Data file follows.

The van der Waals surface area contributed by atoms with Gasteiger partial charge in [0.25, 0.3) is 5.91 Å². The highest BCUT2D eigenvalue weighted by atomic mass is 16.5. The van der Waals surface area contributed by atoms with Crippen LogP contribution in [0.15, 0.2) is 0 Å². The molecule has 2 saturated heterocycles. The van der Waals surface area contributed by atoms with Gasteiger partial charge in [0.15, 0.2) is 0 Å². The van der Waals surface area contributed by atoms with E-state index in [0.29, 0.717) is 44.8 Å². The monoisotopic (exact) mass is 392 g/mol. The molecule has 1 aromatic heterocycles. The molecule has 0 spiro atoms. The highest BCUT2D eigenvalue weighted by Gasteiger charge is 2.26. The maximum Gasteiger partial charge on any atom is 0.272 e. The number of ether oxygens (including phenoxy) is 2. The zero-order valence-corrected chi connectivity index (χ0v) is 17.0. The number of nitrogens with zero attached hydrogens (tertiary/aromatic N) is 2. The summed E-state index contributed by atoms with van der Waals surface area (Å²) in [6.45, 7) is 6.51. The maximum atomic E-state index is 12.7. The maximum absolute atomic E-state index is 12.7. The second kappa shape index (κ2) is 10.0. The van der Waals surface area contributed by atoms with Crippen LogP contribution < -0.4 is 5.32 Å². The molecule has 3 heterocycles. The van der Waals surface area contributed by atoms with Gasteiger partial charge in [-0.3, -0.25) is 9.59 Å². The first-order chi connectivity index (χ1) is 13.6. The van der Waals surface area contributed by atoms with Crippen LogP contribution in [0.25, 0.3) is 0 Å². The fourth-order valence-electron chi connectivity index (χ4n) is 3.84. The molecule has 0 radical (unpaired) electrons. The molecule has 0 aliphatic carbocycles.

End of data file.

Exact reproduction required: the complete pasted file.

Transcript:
The van der Waals surface area contributed by atoms with Gasteiger partial charge in [0.25, 0.3) is 5.91 Å². The highest BCUT2D eigenvalue weighted by atomic mass is 16.5. The van der Waals surface area contributed by atoms with Crippen LogP contribution in [0.15, 0.2) is 0 Å². The molecule has 2 saturated heterocycles. The van der Waals surface area contributed by atoms with Gasteiger partial charge in [0.15, 0.2) is 0 Å². The van der Waals surface area contributed by atoms with E-state index in [0.29, 0.717) is 44.8 Å². The monoisotopic (exact) mass is 392 g/mol. The molecule has 1 aromatic heterocycles. The molecule has 0 spiro atoms. The highest BCUT2D eigenvalue weighted by Gasteiger charge is 2.26. The maximum Gasteiger partial charge on any atom is 0.272 e. The number of ether oxygens (including phenoxy) is 2. The zero-order valence-corrected chi connectivity index (χ0v) is 17.0. The number of nitrogens with zero attached hydrogens (tertiary/aromatic N) is 2. The summed E-state index contributed by atoms with van der Waals surface area (Å²) in [6.45, 7) is 6.51. The maximum atomic E-state index is 12.7. The maximum absolute atomic E-state index is 12.7. The second kappa shape index (κ2) is 10.0. The van der Waals surface area contributed by atoms with Crippen LogP contribution < -0.4 is 5.32 Å². The molecule has 3 heterocycles. The van der Waals surface area contributed by atoms with Gasteiger partial charge in [-0.3, -0.25) is 9.59 Å². The first-order chi connectivity index (χ1) is 13.6. The van der Waals surface area contributed by atoms with Crippen LogP contribution in [0.25, 0.3) is 0 Å². The fourth-order valence-electron chi connectivity index (χ4n) is 3.84. The molecule has 0 radical (unpaired) electrons. The molecule has 0 aliphatic carbocycles.